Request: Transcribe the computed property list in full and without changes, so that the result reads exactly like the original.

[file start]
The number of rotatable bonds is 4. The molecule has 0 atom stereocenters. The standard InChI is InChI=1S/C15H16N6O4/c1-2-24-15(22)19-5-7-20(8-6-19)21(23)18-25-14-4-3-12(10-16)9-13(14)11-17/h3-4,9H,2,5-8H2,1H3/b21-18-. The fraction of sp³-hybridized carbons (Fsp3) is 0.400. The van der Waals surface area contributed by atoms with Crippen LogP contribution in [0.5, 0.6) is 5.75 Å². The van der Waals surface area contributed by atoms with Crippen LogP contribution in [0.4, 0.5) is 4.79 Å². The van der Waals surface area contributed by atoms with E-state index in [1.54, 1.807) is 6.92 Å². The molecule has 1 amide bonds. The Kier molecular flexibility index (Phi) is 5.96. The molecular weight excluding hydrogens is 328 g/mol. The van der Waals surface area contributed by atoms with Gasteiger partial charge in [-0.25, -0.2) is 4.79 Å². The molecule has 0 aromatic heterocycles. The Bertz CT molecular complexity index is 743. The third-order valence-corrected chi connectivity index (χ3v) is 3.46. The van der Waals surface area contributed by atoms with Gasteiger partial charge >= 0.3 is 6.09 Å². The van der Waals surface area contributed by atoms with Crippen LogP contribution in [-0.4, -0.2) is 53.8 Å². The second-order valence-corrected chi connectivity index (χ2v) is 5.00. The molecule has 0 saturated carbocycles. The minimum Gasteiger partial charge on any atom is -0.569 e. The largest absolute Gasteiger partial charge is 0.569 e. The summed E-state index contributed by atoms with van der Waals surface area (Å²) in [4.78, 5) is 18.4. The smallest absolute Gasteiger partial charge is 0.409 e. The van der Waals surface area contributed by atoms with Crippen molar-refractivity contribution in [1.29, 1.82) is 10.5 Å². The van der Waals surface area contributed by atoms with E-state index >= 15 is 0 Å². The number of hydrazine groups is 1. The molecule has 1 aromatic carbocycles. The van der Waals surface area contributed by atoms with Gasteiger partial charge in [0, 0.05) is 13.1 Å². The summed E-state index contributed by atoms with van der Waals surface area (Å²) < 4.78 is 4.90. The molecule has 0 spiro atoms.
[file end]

The number of rotatable bonds is 4. The molecule has 0 atom stereocenters. The standard InChI is InChI=1S/C15H16N6O4/c1-2-24-15(22)19-5-7-20(8-6-19)21(23)18-25-14-4-3-12(10-16)9-13(14)11-17/h3-4,9H,2,5-8H2,1H3/b21-18-. The fraction of sp³-hybridized carbons (Fsp3) is 0.400. The van der Waals surface area contributed by atoms with Crippen LogP contribution in [0.5, 0.6) is 5.75 Å². The van der Waals surface area contributed by atoms with Crippen LogP contribution in [0.4, 0.5) is 4.79 Å². The van der Waals surface area contributed by atoms with E-state index in [1.54, 1.807) is 6.92 Å². The molecule has 1 amide bonds. The Kier molecular flexibility index (Phi) is 5.96. The molecular weight excluding hydrogens is 328 g/mol. The van der Waals surface area contributed by atoms with Gasteiger partial charge in [-0.25, -0.2) is 4.79 Å². The molecule has 0 aromatic heterocycles. The Bertz CT molecular complexity index is 743. The third-order valence-corrected chi connectivity index (χ3v) is 3.46. The van der Waals surface area contributed by atoms with Gasteiger partial charge >= 0.3 is 6.09 Å². The van der Waals surface area contributed by atoms with Crippen LogP contribution in [-0.4, -0.2) is 53.8 Å². The second-order valence-corrected chi connectivity index (χ2v) is 5.00. The molecule has 0 saturated carbocycles. The minimum Gasteiger partial charge on any atom is -0.569 e. The largest absolute Gasteiger partial charge is 0.569 e. The summed E-state index contributed by atoms with van der Waals surface area (Å²) in [4.78, 5) is 18.4. The smallest absolute Gasteiger partial charge is 0.409 e. The van der Waals surface area contributed by atoms with Crippen molar-refractivity contribution in [1.29, 1.82) is 10.5 Å². The van der Waals surface area contributed by atoms with E-state index >= 15 is 0 Å². The number of hydrazine groups is 1. The molecule has 1 aromatic carbocycles. The van der Waals surface area contributed by atoms with Gasteiger partial charge in [0, 0.05) is 13.1 Å². The summed E-state index contributed by atoms with van der Waals surface area (Å²) < 4.78 is 4.90. The molecule has 0 spiro atoms.